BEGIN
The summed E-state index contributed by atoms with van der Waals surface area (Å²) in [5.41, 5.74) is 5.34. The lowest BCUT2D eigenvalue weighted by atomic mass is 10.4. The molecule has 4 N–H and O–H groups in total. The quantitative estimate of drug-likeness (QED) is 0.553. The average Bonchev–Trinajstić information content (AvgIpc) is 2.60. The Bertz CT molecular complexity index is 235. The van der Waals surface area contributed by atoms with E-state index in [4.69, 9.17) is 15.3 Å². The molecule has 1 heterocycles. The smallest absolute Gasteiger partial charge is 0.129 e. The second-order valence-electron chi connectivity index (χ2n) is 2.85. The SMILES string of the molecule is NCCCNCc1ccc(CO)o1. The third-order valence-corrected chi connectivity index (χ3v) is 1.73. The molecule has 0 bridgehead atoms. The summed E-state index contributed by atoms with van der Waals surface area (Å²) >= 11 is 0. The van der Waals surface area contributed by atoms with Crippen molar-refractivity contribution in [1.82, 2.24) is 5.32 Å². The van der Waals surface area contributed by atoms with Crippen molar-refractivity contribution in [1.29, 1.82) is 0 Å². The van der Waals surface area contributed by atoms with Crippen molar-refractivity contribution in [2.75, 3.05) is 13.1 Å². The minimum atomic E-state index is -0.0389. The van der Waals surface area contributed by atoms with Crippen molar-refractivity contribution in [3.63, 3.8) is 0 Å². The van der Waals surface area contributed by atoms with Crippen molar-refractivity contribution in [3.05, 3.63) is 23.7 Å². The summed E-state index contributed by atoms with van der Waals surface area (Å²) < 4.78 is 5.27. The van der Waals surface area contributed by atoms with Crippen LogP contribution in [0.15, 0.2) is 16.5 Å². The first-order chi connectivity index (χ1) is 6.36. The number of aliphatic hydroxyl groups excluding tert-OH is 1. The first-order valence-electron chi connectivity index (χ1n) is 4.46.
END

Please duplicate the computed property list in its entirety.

The summed E-state index contributed by atoms with van der Waals surface area (Å²) in [5.41, 5.74) is 5.34. The lowest BCUT2D eigenvalue weighted by atomic mass is 10.4. The molecule has 4 N–H and O–H groups in total. The quantitative estimate of drug-likeness (QED) is 0.553. The average Bonchev–Trinajstić information content (AvgIpc) is 2.60. The Bertz CT molecular complexity index is 235. The van der Waals surface area contributed by atoms with E-state index in [4.69, 9.17) is 15.3 Å². The molecule has 1 heterocycles. The smallest absolute Gasteiger partial charge is 0.129 e. The second-order valence-electron chi connectivity index (χ2n) is 2.85. The SMILES string of the molecule is NCCCNCc1ccc(CO)o1. The third-order valence-corrected chi connectivity index (χ3v) is 1.73. The molecule has 0 bridgehead atoms. The summed E-state index contributed by atoms with van der Waals surface area (Å²) >= 11 is 0. The van der Waals surface area contributed by atoms with Crippen molar-refractivity contribution in [1.82, 2.24) is 5.32 Å². The van der Waals surface area contributed by atoms with Crippen molar-refractivity contribution in [1.29, 1.82) is 0 Å². The van der Waals surface area contributed by atoms with Crippen molar-refractivity contribution in [2.75, 3.05) is 13.1 Å². The minimum atomic E-state index is -0.0389. The van der Waals surface area contributed by atoms with Crippen molar-refractivity contribution in [3.63, 3.8) is 0 Å². The van der Waals surface area contributed by atoms with Crippen molar-refractivity contribution in [3.05, 3.63) is 23.7 Å². The summed E-state index contributed by atoms with van der Waals surface area (Å²) < 4.78 is 5.27. The van der Waals surface area contributed by atoms with Crippen LogP contribution in [0.15, 0.2) is 16.5 Å². The first-order chi connectivity index (χ1) is 6.36. The number of aliphatic hydroxyl groups excluding tert-OH is 1. The first-order valence-electron chi connectivity index (χ1n) is 4.46.